It was on Halloween last year when Ducks fans got their first glimpse at what the big man could do at the NHL level. His call-up was the result of an injury to former Ducks defenseman Ben Lovejoy, who fractured his right finger in a game vs. San Jose the week prior. Though Manson joined the team for its trip, which first included games in Chicago and St. Louis, he watched the games from the press box until another former d-man, Mark Fistric, went out with an upper-body injury against the Blues.
Manson was told he would make his NHL debut on October 31 at American Airlines Center against the high-flying Stars. It was a “baptism by fire,” as Ducks head coach Bruce Boudreau put it earlier that day. He logged 12:30 TOI that night, which included a hair-raising delay of game penalty at the 4:05 mark of the second period.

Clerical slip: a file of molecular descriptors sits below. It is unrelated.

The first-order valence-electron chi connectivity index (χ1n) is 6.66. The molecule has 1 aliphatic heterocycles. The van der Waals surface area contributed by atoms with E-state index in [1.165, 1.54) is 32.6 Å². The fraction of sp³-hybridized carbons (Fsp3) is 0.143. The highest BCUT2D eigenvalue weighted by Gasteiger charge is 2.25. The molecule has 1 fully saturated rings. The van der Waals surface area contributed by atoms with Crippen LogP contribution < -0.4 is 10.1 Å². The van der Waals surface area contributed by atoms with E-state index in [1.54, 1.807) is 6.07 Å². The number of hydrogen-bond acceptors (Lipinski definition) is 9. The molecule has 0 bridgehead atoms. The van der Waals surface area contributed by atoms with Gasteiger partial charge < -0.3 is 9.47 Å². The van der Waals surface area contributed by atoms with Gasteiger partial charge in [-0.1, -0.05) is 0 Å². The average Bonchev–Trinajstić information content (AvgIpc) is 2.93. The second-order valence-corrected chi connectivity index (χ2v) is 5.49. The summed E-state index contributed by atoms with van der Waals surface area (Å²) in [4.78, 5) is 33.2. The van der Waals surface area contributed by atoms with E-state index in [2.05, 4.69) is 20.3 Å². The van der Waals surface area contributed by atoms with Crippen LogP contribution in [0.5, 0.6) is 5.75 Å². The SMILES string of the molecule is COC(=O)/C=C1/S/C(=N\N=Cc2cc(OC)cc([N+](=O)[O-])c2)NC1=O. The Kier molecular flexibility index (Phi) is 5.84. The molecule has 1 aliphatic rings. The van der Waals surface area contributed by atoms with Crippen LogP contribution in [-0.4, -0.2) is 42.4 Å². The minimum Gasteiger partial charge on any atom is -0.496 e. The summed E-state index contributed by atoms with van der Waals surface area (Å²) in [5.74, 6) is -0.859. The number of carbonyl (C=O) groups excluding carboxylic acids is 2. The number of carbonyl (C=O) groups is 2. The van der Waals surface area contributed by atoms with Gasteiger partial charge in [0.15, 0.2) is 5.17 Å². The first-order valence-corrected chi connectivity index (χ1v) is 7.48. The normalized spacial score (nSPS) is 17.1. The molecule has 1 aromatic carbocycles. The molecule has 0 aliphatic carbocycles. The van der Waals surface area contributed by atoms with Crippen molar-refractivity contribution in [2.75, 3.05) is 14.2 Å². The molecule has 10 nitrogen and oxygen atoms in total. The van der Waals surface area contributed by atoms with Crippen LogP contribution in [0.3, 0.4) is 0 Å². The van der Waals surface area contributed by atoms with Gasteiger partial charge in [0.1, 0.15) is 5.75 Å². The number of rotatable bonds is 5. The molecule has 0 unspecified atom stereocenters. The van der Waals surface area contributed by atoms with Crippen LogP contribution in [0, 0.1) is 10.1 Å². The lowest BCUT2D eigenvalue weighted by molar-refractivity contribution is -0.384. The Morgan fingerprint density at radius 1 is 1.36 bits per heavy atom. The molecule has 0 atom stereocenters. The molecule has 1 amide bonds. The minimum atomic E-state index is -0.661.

“Young guys would get rattled after they take a shooting-over-the-glass penalty,” Boudreau said, the following day. “It didn’t seem to rattle him. That tells me that, in tough situations, he’s going to be fine.” A bit of foreshadowing on Boudreau’s part, it would turn out.
Manson would end up playing in 28 games for the Ducks last season, earning three points, a plus-1 rating and 31 penalty minutes. His first NHL point came on Nov. 16, 2014 on home ice against the Florida Panthers.
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It was a busy summer for the humble young man back in his native Saskatchewan. Between workout sessions and fishing, Manson put pen to paper in the form of a fresh two-year contract extension that lasts through the 2017-18 season. Much deserved for a guy who never takes anything for granted; a quality instilled in him from his father at a young age.